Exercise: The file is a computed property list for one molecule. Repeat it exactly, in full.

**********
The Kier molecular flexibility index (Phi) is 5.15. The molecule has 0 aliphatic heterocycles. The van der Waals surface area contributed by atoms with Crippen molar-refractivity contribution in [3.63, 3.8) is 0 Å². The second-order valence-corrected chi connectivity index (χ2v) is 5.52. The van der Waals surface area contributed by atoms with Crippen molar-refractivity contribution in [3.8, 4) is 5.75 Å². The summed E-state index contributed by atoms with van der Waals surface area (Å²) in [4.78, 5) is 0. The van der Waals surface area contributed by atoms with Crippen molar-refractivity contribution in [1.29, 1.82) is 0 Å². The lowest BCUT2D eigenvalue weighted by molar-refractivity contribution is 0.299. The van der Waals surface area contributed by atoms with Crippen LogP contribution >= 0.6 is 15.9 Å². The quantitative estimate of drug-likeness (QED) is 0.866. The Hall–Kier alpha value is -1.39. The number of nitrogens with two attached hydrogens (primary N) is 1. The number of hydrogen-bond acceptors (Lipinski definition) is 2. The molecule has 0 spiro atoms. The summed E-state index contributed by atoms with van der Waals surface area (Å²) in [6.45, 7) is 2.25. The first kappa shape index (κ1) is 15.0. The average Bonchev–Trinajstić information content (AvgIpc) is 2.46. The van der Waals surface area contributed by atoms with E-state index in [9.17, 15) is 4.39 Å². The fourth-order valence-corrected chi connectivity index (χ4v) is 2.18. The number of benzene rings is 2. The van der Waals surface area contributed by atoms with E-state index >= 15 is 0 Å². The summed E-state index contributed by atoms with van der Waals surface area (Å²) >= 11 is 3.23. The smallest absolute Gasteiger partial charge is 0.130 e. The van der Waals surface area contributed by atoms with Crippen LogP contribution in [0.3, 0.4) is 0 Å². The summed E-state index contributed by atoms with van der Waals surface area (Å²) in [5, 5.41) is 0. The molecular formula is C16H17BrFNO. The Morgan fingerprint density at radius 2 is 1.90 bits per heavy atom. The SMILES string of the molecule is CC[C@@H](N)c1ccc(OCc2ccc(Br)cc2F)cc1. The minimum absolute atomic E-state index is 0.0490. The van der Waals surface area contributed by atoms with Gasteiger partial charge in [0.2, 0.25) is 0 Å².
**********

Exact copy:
The Kier molecular flexibility index (Phi) is 5.15. The molecule has 0 aliphatic heterocycles. The van der Waals surface area contributed by atoms with Crippen molar-refractivity contribution in [3.63, 3.8) is 0 Å². The second-order valence-corrected chi connectivity index (χ2v) is 5.52. The van der Waals surface area contributed by atoms with Crippen molar-refractivity contribution in [3.8, 4) is 5.75 Å². The summed E-state index contributed by atoms with van der Waals surface area (Å²) in [4.78, 5) is 0. The van der Waals surface area contributed by atoms with Crippen molar-refractivity contribution in [1.29, 1.82) is 0 Å². The lowest BCUT2D eigenvalue weighted by molar-refractivity contribution is 0.299. The van der Waals surface area contributed by atoms with Crippen LogP contribution >= 0.6 is 15.9 Å². The quantitative estimate of drug-likeness (QED) is 0.866. The Hall–Kier alpha value is -1.39. The number of nitrogens with two attached hydrogens (primary N) is 1. The number of hydrogen-bond acceptors (Lipinski definition) is 2. The molecule has 0 spiro atoms. The summed E-state index contributed by atoms with van der Waals surface area (Å²) in [6.45, 7) is 2.25. The first kappa shape index (κ1) is 15.0. The average Bonchev–Trinajstić information content (AvgIpc) is 2.46. The van der Waals surface area contributed by atoms with E-state index in [9.17, 15) is 4.39 Å². The fourth-order valence-corrected chi connectivity index (χ4v) is 2.18. The number of benzene rings is 2. The van der Waals surface area contributed by atoms with E-state index >= 15 is 0 Å². The summed E-state index contributed by atoms with van der Waals surface area (Å²) >= 11 is 3.23. The smallest absolute Gasteiger partial charge is 0.130 e. The van der Waals surface area contributed by atoms with Crippen LogP contribution in [0.3, 0.4) is 0 Å². The summed E-state index contributed by atoms with van der Waals surface area (Å²) in [5, 5.41) is 0. The molecular formula is C16H17BrFNO. The Morgan fingerprint density at radius 2 is 1.90 bits per heavy atom. The SMILES string of the molecule is CC[C@@H](N)c1ccc(OCc2ccc(Br)cc2F)cc1. The minimum absolute atomic E-state index is 0.0490. The van der Waals surface area contributed by atoms with Gasteiger partial charge in [0.2, 0.25) is 0 Å².